1967 - In America, The Beatles release Magical Mystery Tour, the soundtrack to their upcoming film. The psychedelic sound is very much in the vein of Sgt. Pepper's, and even spacier in parts (especially the sound collages of "I Am the Walrus").
The music is mostly great, and "Penny Lane," "Strawberry Fields Forever," "All You Need Is Love," and "Hello Goodbye" were all huge, glorious, and innovative singles.
1969 - The Rolling Stones record Get Yer Ya-Ya's Out! at New York City's Madison Square Garden. In the audience is Jimi Hendrix, celebrating his 27th (and last) birthday.
1970 - George Harrison released All Things Must Pass. Without a doubt, it's his best. Drawing on his backlog of unused compositions from the late Beatles era (the titled track had been presented to the band during the Get Back sessions), Harrison crafted material that managed the rare feat of conveying spiritual mysticism without sacrificing his gifts for melody and grand, sweeping arrangements. The first single, "My Sweet Lord," becomes the first ex-Beatle solo #1 in the US.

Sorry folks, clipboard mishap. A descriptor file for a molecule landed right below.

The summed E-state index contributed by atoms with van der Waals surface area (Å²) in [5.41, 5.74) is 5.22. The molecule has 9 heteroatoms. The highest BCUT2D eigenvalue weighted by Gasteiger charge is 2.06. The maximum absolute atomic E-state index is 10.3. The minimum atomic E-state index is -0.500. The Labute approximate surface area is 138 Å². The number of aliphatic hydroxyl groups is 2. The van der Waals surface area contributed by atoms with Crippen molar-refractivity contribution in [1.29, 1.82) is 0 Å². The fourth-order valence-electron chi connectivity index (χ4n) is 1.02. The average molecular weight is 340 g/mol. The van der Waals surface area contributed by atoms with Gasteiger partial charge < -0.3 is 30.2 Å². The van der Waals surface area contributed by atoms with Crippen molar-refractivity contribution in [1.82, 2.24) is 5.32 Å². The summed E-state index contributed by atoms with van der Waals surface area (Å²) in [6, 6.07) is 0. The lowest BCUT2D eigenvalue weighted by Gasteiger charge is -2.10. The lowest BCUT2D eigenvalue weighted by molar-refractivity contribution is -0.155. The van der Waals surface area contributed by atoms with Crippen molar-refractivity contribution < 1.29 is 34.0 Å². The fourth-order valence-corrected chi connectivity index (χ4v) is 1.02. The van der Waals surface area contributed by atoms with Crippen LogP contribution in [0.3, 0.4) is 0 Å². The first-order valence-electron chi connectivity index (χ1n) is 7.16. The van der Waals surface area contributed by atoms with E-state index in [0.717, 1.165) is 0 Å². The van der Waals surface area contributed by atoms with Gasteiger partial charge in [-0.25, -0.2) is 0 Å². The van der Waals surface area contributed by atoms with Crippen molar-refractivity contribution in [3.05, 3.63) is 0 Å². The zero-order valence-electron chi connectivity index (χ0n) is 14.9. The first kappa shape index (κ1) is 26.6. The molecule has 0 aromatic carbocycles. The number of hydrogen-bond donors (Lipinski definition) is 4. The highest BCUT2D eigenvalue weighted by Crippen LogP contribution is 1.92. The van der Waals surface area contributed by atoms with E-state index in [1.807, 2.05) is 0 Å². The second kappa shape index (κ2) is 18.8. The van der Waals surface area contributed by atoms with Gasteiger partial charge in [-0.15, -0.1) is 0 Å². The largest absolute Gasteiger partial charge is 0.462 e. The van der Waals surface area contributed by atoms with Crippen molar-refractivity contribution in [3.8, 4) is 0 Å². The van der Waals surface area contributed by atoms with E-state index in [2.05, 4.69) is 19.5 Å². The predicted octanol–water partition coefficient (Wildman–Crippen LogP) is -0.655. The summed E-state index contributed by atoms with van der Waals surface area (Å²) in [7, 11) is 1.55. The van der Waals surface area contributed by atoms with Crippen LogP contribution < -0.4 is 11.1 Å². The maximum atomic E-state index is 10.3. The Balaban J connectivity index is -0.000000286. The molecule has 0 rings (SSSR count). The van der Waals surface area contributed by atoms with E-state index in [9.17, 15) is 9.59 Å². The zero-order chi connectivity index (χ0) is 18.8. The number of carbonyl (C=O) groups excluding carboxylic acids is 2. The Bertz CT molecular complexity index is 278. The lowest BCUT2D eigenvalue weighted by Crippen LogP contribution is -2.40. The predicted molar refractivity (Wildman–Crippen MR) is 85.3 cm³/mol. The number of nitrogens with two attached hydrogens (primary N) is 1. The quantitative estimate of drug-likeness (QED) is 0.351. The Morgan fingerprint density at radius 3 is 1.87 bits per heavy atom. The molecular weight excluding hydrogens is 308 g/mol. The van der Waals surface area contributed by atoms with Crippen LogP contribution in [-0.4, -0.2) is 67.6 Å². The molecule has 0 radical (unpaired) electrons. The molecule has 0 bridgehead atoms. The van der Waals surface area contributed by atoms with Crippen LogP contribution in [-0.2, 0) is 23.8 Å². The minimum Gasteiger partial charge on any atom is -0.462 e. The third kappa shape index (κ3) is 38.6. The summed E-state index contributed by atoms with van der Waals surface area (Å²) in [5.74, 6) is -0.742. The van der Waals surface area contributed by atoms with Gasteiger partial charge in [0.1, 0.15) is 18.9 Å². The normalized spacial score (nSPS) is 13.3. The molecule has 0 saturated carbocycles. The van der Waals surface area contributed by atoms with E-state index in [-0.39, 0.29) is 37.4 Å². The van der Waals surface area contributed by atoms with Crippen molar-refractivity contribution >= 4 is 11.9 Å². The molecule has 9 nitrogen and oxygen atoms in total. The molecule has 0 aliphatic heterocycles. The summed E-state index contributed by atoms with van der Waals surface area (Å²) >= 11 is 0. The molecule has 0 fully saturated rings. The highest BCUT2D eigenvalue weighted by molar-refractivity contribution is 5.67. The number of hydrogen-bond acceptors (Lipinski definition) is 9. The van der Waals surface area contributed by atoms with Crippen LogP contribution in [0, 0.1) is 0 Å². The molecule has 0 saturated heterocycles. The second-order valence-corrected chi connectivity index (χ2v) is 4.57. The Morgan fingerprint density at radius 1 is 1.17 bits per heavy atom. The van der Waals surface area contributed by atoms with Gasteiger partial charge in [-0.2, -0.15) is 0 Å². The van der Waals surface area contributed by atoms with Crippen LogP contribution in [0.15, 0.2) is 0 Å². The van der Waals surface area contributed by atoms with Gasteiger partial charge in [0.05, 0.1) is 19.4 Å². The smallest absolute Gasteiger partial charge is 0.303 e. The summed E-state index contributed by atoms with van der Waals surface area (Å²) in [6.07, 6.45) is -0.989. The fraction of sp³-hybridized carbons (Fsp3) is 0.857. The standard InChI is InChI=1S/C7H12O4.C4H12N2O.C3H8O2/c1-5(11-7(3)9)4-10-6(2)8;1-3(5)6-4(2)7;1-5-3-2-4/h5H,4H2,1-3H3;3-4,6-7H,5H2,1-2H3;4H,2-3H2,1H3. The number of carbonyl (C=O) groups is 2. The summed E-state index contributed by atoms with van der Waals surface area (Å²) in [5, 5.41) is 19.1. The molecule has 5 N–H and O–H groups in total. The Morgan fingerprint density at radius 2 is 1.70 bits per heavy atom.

A very moving work, with a slight flaw: the jams that comprise the final third of the album are not for everyone. Interesting fact, those same jams, played by Eric Clapton, Carl Radle, Bobby Whitlock, and Jim Gordon (all of whom had just come off of touring as part of Delaney & Bonnie's band), proved to be of immense musical importance, precipitating the formation of Derek & the Dominos. Photo by TEKEE TANWAR/AFP via Getty Images)
Jimi Hendrix was born on this day in 1942. In his brief four-year reign as a superstar, Jimi Hendrix expanded the vocabulary of the electric rock guitar more than anyone before or since. Hendrix was a master at coaxing all manner of unforeseen sonics from his instrument, often with innovative amplification experiments that produced astral-quality feedback, and roaring distortion. His frequent hurricane blasts of noise and dazzling showmanship -- he could and would play behind his back and with his teeth, and set his guitar on fire -- have sometimes obscured his considerable gifts as a songwriter, singer, and master of a gamut of blues, R&B, and rock styles.
True? In 1967, Hendrix got in a fight with then girlfriend Kathy Mary Etchingham. The story goes that she had cooked a batch of mashed potatoes, but Jimi found them wanting.
"We'd had a row over food. Jimi did't like lumpy mashed potato," she told Q magazine in 2013. "There were thrown plates and I ran off (to a friend's house). When I came back the next day, he had written that song about me. It's incredibly flattering."
The song was "The Wind Cries Mary," one of the hits of Hendrix's breakthrough album, "Are You Experienced."
On This Day In Music History was sourced from This Day in Music, Song Facts, SF Gate, Allmusic, and Wikipedia.